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UX Strategy at IQVIA

Assessing, researching, and proposing a new strategy for notifications within clinical trials management software

UX Research, Stakeholder Interviewing, UX Design


In 2021, I was a UX Design intern at IQVIA in Durham, NC. During this period, I conducted subject matter expert and user interviews and usability testing, developed new user personas, and worked on the notification and communications strategy for clinical trials participant management software.

The notification strategy for this software was overdue for an overhaul
. Notifications had been placed on the backburner when developing the program, but even in its early usage, notifications had quickly become an evident problem to users. However, user requirements and their exact experiences with these notifications had not yet been well-documented beyond initial user reactions. My research began with taking stock of all existing notifications, including their recipients, triggers, frequency, and timing.


Research and Interviews

The next phase included discussions with the design team about how notifications, emails, and alerts currently fit into the platform. I carried this information over into interviews with subject matter experts, who shared their opinions on communications from the platform, as well as important practical considerations for the clinicians who would be using the software. Combined with best practices research, I processed this feedback into a list of primary goals and considerations for redeveloping the notifications and communications strategy for the software.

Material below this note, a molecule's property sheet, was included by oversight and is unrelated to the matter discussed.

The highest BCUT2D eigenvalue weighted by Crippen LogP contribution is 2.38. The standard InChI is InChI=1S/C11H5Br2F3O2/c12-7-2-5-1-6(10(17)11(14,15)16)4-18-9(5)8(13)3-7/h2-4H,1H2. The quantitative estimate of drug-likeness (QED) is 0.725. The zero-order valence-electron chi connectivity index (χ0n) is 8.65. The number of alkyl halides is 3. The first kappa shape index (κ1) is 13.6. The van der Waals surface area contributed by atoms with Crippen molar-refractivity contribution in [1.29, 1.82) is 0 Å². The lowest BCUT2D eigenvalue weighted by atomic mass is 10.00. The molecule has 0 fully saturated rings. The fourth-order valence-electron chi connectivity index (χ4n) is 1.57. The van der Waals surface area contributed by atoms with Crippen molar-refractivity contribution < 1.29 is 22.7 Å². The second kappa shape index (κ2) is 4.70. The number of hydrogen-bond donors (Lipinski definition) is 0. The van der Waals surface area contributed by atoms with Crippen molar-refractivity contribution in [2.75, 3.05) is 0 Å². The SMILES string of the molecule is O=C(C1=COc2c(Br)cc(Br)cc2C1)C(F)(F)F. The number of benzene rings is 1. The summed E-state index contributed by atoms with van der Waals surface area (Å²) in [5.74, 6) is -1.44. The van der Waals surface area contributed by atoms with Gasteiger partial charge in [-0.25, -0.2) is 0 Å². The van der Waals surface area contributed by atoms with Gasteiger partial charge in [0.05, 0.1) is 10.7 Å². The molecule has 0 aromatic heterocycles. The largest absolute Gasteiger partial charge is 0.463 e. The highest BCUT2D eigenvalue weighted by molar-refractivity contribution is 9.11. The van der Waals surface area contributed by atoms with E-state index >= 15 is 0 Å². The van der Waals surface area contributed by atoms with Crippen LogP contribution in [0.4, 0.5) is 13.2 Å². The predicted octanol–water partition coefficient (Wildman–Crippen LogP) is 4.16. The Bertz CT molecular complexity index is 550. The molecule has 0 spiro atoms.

Key goals for the new notification strategy


Design Phase

Following the first research and feedback phase, I began by designing example screens that showcased a variety of different strategies for addressing each of the above goals. All notifications currently in the platform appeared in one place and in one group, from emergencies to appointment confirmations. To maintain some consistency, I retained this box, but proposed designs that would aid clinicians in finding the notifications that mattered most, or that they were otherwise looking for. One version simply allows important notification types to sort to the top; the others cluster them in tabs or aggregates.

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While the current version of the software did not include an option for viewing all notifications, this seemed crucial for the hundreds of notifications and alerts busy clinicians receive in a day. This view optimizes workflows for actions such as rescheduling appointments, marking tasks as completed, and following up on overdue patient reminders by providing the necessary buttons to complete these tasks. Formerly, notifications provided no option to follow up on necessary actions, or even to dismiss in bulk.


The needs of each clinical trials study are unique, and vary by study site. This calls for a degree of systematized customization at the study level, rather than the level of the individual clinician. The next design proposed an interface to make study-level notifications optimization easy. The interface allows for the user to alter notification names, set custom categories, establish a default cadence for the notification, and toggle user-specific preferences.


Conclusions and Feedback

These designs and their accompanying strategies were shared and discussed with subject matter experts, and ultimately presented to the project management team for this and other patient engagement software products to kickstart their focus on communications strategy. Ultimately, the work was well-received by SMEs, who felt it would be a great start towards addressing their pain points with the software. The project management team agreed that notifications should indeed be a priority moving forward, and that these goals and strategies could better serve the needs of their users. Next steps would include further assessment of user preferences and needs, as well as a unified strategy that improves both notifications and email communications consistently.

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